24Apr10: Nick Josten
I enjoy seeing the busloads of retirees disembarking in front of ancient temples, their white shirts looking fresh pressed, straw hats bobbing around as they twitter to each other. Usually when I see henro, it is these types of people, and while we foreigners waited in front of Motoyamaji for the day to start, a fresh group of retirees meandered into the temple. It is easy to forget that the Shikoku 88 temple circuit started as an ascetic practice that take many grueling months to complete. For many, it still is. When I looked past the gaggle of retirees chatting together in between chanting to Kukai, there was a somber henro whose jacket was less than white and whose entire appearance was that of a man who has spent many weeks hoofing it over these mountains with nothing but the necessities and a bowl to ask for money so he can continue on his pilgrimage.
On this last henro hike we trekked down one of the back mountain paths leading away from Iyadaniji, where you probably won't find a stray group of retirees chatting. As I carefully chose each step down the slick muddy mountainside, I thought of the somber dirty henro I saw earlier that day, and all the centuries of ascetics who spent months quietly suffering through the same areas in search of enlightenment. I had to concentrate on each step I took, lest I slip and fall down a mountain, making me block out the normal, day-to-day thoughts. That's exactly what this experience is supposed to do for a person. It's hard to worry about paying bills, or making the next lesson plan, or buying the newest manga when you are focused on where to place your foot on this precariously placed slippery rock with a five meter fall to one side. While the retirees safe in the bus traveling paved roads to other temples aren't worried about impending injury, I'm sure they are getting the same escape into a simpler life.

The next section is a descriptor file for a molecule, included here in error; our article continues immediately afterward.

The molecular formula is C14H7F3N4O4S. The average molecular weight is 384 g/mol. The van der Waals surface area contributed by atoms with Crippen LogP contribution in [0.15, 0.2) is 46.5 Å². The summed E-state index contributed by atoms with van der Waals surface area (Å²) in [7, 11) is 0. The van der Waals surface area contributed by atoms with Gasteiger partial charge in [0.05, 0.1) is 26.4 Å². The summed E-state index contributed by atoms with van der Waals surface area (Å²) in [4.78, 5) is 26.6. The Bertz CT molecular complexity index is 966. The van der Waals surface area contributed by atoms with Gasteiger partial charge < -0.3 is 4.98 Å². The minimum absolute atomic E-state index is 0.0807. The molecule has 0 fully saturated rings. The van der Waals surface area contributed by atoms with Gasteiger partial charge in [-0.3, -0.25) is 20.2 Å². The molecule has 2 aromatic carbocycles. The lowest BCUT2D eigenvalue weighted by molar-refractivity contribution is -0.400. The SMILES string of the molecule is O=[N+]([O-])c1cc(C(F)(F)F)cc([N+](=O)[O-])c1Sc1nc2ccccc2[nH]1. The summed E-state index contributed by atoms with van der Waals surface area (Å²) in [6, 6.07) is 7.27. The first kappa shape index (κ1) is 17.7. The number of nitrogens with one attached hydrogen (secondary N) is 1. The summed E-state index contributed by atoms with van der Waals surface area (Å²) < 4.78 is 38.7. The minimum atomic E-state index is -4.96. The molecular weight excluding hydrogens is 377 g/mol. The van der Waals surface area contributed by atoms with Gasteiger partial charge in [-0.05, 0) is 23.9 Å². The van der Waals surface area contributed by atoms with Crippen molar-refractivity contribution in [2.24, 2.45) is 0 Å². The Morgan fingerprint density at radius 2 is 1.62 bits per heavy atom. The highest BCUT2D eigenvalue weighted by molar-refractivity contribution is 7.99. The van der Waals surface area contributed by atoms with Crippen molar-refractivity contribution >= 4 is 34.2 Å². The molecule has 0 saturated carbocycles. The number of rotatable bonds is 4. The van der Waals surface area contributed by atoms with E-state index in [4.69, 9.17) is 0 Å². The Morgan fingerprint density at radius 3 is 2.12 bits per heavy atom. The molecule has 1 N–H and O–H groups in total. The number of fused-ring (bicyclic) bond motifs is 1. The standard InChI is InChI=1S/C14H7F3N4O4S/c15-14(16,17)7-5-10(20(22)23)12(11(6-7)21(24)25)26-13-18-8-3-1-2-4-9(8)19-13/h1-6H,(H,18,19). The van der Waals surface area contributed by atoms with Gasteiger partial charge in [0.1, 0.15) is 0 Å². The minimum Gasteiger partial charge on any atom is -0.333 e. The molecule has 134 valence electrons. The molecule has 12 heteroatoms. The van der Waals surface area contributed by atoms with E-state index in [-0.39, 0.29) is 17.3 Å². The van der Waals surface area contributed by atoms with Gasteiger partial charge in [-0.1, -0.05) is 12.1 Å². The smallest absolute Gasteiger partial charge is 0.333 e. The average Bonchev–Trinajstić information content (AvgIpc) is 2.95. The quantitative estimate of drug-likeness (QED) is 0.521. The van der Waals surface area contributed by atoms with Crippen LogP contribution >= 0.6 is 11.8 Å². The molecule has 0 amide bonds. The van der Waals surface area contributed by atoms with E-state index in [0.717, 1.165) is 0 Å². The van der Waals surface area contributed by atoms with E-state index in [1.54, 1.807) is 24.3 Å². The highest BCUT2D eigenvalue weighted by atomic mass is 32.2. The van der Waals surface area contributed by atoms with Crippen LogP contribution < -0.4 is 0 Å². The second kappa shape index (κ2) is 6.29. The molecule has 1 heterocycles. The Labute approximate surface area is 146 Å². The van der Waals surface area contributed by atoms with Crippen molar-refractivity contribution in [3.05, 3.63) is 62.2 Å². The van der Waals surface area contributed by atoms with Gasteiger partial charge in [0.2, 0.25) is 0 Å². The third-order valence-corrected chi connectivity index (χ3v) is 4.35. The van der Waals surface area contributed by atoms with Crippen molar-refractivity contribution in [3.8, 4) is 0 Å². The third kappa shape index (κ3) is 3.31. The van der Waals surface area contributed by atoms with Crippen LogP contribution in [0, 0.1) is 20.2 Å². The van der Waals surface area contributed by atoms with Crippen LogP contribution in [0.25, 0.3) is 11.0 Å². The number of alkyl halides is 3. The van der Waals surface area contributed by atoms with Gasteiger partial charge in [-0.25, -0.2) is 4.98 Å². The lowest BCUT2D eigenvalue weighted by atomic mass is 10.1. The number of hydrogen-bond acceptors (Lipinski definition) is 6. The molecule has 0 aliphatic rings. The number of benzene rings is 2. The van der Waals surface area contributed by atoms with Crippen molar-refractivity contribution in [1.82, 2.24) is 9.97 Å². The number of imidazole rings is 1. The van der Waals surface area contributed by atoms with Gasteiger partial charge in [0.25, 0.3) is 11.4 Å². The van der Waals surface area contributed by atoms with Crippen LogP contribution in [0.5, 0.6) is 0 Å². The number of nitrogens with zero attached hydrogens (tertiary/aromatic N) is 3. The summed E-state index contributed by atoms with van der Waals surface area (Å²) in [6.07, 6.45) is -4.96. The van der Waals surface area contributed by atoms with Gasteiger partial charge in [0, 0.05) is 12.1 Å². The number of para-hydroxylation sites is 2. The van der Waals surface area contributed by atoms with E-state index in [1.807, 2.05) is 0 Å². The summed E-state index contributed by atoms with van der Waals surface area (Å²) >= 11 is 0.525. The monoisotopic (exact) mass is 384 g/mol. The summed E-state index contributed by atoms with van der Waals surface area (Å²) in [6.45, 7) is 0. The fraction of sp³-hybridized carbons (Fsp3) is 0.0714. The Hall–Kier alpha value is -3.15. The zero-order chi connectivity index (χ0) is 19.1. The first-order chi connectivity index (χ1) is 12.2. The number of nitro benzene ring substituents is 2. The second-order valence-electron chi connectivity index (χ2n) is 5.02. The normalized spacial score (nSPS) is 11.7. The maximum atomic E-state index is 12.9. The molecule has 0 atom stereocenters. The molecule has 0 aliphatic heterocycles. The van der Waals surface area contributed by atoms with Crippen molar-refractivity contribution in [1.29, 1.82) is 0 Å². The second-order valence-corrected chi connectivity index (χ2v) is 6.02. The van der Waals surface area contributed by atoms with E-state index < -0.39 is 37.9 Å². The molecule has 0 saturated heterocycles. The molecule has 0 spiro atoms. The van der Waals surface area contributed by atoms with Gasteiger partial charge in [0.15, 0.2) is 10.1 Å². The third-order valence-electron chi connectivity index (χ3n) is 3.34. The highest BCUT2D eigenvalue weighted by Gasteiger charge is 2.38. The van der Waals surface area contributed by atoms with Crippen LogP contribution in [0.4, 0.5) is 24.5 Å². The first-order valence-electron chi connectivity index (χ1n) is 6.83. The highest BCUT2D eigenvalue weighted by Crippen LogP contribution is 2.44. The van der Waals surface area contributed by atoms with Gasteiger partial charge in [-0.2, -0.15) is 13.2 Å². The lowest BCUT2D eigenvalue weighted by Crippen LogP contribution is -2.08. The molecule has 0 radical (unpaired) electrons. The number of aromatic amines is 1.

After completing the near twenty kilometer henro hike and feeling a sense of somber tiredness, I had to be slightly envious of that silent disheveled henro I saw earlier that morning amongst the group of retirees. His is a long and arduous journey, but I'd love to always have that free and quiet mind I had at the end of the day.